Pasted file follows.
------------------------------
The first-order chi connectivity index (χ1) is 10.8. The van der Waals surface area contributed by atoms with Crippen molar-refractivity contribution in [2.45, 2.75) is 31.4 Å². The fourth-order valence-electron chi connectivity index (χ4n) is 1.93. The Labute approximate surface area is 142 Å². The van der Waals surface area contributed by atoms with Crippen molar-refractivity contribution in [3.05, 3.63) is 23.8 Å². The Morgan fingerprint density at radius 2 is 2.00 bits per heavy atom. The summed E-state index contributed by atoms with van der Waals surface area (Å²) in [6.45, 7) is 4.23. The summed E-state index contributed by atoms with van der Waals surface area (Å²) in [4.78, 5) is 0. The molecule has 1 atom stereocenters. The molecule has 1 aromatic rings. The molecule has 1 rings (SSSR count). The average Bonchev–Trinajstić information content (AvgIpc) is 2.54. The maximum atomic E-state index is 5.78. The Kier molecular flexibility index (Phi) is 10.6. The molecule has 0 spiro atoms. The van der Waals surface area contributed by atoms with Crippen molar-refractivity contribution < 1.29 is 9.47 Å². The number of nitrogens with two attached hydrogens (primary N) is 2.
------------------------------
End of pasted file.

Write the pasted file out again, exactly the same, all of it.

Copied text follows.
The first-order chi connectivity index (χ1) is 10.8. The van der Waals surface area contributed by atoms with Crippen molar-refractivity contribution in [2.45, 2.75) is 31.4 Å². The fourth-order valence-electron chi connectivity index (χ4n) is 1.93. The Labute approximate surface area is 142 Å². The van der Waals surface area contributed by atoms with Crippen molar-refractivity contribution in [3.05, 3.63) is 23.8 Å². The Morgan fingerprint density at radius 2 is 2.00 bits per heavy atom. The summed E-state index contributed by atoms with van der Waals surface area (Å²) in [6.45, 7) is 4.23. The summed E-state index contributed by atoms with van der Waals surface area (Å²) in [4.78, 5) is 0. The molecule has 1 atom stereocenters. The molecule has 1 aromatic rings. The molecule has 1 rings (SSSR count). The average Bonchev–Trinajstić information content (AvgIpc) is 2.54. The maximum atomic E-state index is 5.78. The Kier molecular flexibility index (Phi) is 10.6. The molecule has 0 spiro atoms. The van der Waals surface area contributed by atoms with Crippen molar-refractivity contribution < 1.29 is 9.47 Å². The number of nitrogens with two attached hydrogens (primary N) is 2.